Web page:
Fitzgeraldiam is apparently on the decline. In spite of the horrible stories which are written to lay bare the inner Soul of the present day college student, he is really a man of infinitely greater intelligence and moral character than was his father a generation ago. So at least thinks the "Literary Digest", which has been at some pains to find out just what a representative group of college presidents think about their undergraduates.
The results of this collection of opinion, as printed in the "Literary Digest" for June 14, are those with which ninety-nine per cent of all university men, long wearied with the somewhat captions Jeremiads of an older generation, will enthusiastically agree. In fact a majority of the presidential observations might almost be termed flowery. From the unbroken string of epithets and abuse which was fashionably applied to the youth of the land five years ago in the moral depression following the war, the weather vane of opinion has swung around to a point which almost indicates approaching tirades against the old for not keeping face with the spiritual idealism of the young.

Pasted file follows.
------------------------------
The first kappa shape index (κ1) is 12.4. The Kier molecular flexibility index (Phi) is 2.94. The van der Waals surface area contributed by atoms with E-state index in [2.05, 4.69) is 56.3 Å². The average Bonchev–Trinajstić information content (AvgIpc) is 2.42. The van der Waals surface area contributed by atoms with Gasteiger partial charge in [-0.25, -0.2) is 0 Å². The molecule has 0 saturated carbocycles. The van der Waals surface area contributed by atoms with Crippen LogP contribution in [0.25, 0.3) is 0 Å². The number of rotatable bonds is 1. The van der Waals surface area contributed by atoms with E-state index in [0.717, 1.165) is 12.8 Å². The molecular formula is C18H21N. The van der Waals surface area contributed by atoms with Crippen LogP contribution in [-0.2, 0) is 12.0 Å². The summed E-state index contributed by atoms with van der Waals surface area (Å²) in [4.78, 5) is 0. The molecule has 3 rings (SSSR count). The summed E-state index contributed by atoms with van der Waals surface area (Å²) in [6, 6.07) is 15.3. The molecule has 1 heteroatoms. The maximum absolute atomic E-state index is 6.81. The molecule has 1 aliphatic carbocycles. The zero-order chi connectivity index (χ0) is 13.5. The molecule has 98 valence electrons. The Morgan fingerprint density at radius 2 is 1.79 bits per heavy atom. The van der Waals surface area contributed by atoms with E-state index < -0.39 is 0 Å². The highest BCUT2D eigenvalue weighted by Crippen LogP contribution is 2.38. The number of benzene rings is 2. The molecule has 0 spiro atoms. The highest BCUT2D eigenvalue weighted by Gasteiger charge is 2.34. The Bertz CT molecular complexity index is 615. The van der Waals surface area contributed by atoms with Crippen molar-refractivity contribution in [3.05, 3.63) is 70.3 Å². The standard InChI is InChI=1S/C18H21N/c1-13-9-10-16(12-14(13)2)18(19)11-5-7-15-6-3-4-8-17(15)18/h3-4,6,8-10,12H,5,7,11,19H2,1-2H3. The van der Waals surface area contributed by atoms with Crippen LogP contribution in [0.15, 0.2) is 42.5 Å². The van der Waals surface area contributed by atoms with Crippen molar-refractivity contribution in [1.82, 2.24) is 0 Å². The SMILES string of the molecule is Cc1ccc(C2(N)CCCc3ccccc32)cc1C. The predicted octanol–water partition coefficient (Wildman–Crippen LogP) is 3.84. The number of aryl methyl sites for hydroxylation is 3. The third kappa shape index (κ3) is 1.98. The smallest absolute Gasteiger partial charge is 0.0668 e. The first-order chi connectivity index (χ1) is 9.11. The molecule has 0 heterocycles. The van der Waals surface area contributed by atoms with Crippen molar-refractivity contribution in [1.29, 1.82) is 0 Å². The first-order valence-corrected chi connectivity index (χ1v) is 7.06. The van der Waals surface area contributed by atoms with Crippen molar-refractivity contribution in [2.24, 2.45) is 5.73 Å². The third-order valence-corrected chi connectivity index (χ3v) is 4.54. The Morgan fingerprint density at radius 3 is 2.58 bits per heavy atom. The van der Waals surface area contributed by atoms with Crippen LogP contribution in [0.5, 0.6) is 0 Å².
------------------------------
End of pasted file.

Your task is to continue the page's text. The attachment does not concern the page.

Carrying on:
Of course both extremes are absurd. College men today are no more persons of sterling Christian character and high moral worth than they were inherently wicked, depraved, and leprous in the two years which followed the signing of the armistice. Their only fault was that they were and are young, and, being more receptive to new influences than their elders, unconsciously responded more immediately to changing conditions of time and circumstance. After the war, sensing the general relaxation, they let down, while their elders still held blindly on. Presently they felt the coming of what is hoped will be a new epoch and lifted up their eyes to the hills while the old generation was still perplexed with doubt and question. It is within the bounds of possibility to surmise that another five years will see on both sides a restoration of harmony and a renewal of understanding.